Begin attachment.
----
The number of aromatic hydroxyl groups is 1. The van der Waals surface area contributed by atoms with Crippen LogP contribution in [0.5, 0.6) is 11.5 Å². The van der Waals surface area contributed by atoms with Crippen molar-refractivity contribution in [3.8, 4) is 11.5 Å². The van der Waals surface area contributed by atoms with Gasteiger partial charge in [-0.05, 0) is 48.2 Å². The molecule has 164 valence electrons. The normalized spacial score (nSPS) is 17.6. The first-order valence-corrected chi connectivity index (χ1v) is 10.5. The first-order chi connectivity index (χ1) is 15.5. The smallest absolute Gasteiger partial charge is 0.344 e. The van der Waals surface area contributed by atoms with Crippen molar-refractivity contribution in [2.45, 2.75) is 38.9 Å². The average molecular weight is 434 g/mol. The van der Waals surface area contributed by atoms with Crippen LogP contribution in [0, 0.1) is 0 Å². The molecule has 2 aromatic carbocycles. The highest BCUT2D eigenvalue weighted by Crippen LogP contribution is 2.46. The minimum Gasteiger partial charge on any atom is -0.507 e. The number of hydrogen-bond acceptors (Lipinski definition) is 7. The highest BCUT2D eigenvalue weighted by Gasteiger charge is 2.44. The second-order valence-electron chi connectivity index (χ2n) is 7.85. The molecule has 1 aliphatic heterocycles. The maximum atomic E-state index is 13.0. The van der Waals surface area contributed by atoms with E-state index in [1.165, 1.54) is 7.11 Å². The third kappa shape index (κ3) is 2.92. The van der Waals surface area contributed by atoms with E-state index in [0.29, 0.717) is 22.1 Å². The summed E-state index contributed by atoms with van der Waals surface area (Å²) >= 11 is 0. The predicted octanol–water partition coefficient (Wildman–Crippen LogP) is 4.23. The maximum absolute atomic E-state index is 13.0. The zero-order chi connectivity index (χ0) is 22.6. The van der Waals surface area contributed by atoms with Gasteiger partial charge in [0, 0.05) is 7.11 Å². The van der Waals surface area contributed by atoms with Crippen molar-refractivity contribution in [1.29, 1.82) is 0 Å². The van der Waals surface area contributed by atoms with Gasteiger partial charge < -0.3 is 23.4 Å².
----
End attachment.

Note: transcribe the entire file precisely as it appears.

The number of aromatic hydroxyl groups is 1. The van der Waals surface area contributed by atoms with Crippen LogP contribution in [0.5, 0.6) is 11.5 Å². The van der Waals surface area contributed by atoms with Crippen molar-refractivity contribution in [3.8, 4) is 11.5 Å². The van der Waals surface area contributed by atoms with Gasteiger partial charge in [-0.05, 0) is 48.2 Å². The molecule has 164 valence electrons. The normalized spacial score (nSPS) is 17.6. The first-order valence-corrected chi connectivity index (χ1v) is 10.5. The first-order chi connectivity index (χ1) is 15.5. The smallest absolute Gasteiger partial charge is 0.344 e. The van der Waals surface area contributed by atoms with Crippen molar-refractivity contribution in [2.45, 2.75) is 38.9 Å². The average molecular weight is 434 g/mol. The van der Waals surface area contributed by atoms with Crippen LogP contribution in [0, 0.1) is 0 Å². The molecule has 2 aromatic carbocycles. The highest BCUT2D eigenvalue weighted by Crippen LogP contribution is 2.46. The minimum Gasteiger partial charge on any atom is -0.507 e. The number of hydrogen-bond acceptors (Lipinski definition) is 7. The highest BCUT2D eigenvalue weighted by Gasteiger charge is 2.44. The second-order valence-electron chi connectivity index (χ2n) is 7.85. The molecule has 1 aliphatic heterocycles. The maximum atomic E-state index is 13.0. The van der Waals surface area contributed by atoms with E-state index in [1.165, 1.54) is 7.11 Å². The third kappa shape index (κ3) is 2.92. The van der Waals surface area contributed by atoms with E-state index in [0.29, 0.717) is 22.1 Å². The summed E-state index contributed by atoms with van der Waals surface area (Å²) >= 11 is 0. The predicted octanol–water partition coefficient (Wildman–Crippen LogP) is 4.23. The maximum absolute atomic E-state index is 13.0. The zero-order chi connectivity index (χ0) is 22.6. The van der Waals surface area contributed by atoms with Gasteiger partial charge in [0, 0.05) is 7.11 Å². The van der Waals surface area contributed by atoms with Crippen molar-refractivity contribution in [1.29, 1.82) is 0 Å². The van der Waals surface area contributed by atoms with Gasteiger partial charge < -0.3 is 23.4 Å².